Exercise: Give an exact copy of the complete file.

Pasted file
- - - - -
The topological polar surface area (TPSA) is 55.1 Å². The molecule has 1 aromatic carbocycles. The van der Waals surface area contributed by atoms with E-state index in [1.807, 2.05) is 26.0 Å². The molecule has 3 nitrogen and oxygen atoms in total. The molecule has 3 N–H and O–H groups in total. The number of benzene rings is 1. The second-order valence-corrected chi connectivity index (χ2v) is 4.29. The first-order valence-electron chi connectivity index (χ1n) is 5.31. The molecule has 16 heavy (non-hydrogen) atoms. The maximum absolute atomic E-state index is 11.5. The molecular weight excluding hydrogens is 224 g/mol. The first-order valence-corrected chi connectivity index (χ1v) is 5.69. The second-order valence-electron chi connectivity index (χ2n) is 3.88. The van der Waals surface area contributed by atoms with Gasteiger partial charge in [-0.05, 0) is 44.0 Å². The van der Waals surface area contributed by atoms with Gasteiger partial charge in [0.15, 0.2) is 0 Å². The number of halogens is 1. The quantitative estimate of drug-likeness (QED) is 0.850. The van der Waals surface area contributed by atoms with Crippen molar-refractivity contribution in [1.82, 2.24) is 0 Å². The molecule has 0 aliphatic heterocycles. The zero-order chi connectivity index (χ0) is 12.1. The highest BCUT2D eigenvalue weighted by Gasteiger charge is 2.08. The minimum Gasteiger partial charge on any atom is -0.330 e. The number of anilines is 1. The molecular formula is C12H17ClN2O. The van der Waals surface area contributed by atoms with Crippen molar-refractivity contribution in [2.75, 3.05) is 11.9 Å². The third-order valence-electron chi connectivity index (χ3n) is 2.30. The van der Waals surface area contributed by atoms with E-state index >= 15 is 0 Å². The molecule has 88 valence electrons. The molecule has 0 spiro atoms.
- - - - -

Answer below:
The topological polar surface area (TPSA) is 55.1 Å². The molecule has 1 aromatic carbocycles. The van der Waals surface area contributed by atoms with E-state index in [1.807, 2.05) is 26.0 Å². The molecule has 3 nitrogen and oxygen atoms in total. The molecule has 3 N–H and O–H groups in total. The number of benzene rings is 1. The second-order valence-corrected chi connectivity index (χ2v) is 4.29. The first-order valence-electron chi connectivity index (χ1n) is 5.31. The molecule has 16 heavy (non-hydrogen) atoms. The maximum absolute atomic E-state index is 11.5. The molecular weight excluding hydrogens is 224 g/mol. The first-order valence-corrected chi connectivity index (χ1v) is 5.69. The second-order valence-electron chi connectivity index (χ2n) is 3.88. The van der Waals surface area contributed by atoms with Gasteiger partial charge in [-0.05, 0) is 44.0 Å². The van der Waals surface area contributed by atoms with Gasteiger partial charge in [0.15, 0.2) is 0 Å². The number of halogens is 1. The quantitative estimate of drug-likeness (QED) is 0.850. The van der Waals surface area contributed by atoms with Crippen molar-refractivity contribution in [1.82, 2.24) is 0 Å². The molecule has 0 aliphatic heterocycles. The zero-order chi connectivity index (χ0) is 12.1. The highest BCUT2D eigenvalue weighted by Gasteiger charge is 2.08. The minimum Gasteiger partial charge on any atom is -0.330 e. The number of anilines is 1. The molecular formula is C12H17ClN2O. The van der Waals surface area contributed by atoms with Crippen molar-refractivity contribution in [2.75, 3.05) is 11.9 Å². The third-order valence-electron chi connectivity index (χ3n) is 2.30. The van der Waals surface area contributed by atoms with E-state index >= 15 is 0 Å². The molecule has 88 valence electrons. The molecule has 0 spiro atoms.